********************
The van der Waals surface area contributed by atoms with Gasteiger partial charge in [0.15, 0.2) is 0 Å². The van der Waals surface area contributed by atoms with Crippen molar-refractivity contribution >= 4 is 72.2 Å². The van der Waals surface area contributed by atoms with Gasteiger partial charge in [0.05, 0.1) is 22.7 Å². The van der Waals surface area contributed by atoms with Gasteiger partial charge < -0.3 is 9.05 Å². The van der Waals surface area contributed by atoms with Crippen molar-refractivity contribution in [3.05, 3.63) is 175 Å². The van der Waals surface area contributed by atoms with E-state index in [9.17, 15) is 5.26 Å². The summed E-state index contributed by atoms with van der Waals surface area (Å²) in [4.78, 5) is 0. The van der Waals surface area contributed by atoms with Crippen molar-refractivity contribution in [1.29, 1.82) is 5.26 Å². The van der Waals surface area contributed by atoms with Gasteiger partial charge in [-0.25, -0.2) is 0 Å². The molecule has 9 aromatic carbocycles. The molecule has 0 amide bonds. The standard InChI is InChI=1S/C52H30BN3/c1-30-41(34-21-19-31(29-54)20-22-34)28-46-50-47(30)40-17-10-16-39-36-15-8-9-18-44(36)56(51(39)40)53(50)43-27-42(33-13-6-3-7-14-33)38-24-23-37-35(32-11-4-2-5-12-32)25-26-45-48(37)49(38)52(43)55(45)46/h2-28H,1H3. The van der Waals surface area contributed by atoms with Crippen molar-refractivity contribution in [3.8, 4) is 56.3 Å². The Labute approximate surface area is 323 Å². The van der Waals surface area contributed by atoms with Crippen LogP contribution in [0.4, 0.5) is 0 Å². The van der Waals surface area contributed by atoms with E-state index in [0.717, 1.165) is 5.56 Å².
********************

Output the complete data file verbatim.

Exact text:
The van der Waals surface area contributed by atoms with Gasteiger partial charge in [0.15, 0.2) is 0 Å². The van der Waals surface area contributed by atoms with Crippen molar-refractivity contribution >= 4 is 72.2 Å². The van der Waals surface area contributed by atoms with Gasteiger partial charge in [0.05, 0.1) is 22.7 Å². The van der Waals surface area contributed by atoms with Gasteiger partial charge < -0.3 is 9.05 Å². The van der Waals surface area contributed by atoms with Crippen molar-refractivity contribution in [3.05, 3.63) is 175 Å². The van der Waals surface area contributed by atoms with E-state index in [9.17, 15) is 5.26 Å². The summed E-state index contributed by atoms with van der Waals surface area (Å²) in [4.78, 5) is 0. The van der Waals surface area contributed by atoms with Crippen molar-refractivity contribution in [1.29, 1.82) is 5.26 Å². The van der Waals surface area contributed by atoms with Gasteiger partial charge in [-0.25, -0.2) is 0 Å². The molecule has 9 aromatic carbocycles. The molecule has 0 amide bonds. The standard InChI is InChI=1S/C52H30BN3/c1-30-41(34-21-19-31(29-54)20-22-34)28-46-50-47(30)40-17-10-16-39-36-15-8-9-18-44(36)56(51(39)40)53(50)43-27-42(33-13-6-3-7-14-33)38-24-23-37-35(32-11-4-2-5-12-32)25-26-45-48(37)49(38)52(43)55(45)46/h2-28H,1H3. The van der Waals surface area contributed by atoms with Crippen molar-refractivity contribution in [3.8, 4) is 56.3 Å². The Labute approximate surface area is 323 Å². The van der Waals surface area contributed by atoms with Crippen LogP contribution in [0.4, 0.5) is 0 Å². The van der Waals surface area contributed by atoms with E-state index in [0.717, 1.165) is 5.56 Å².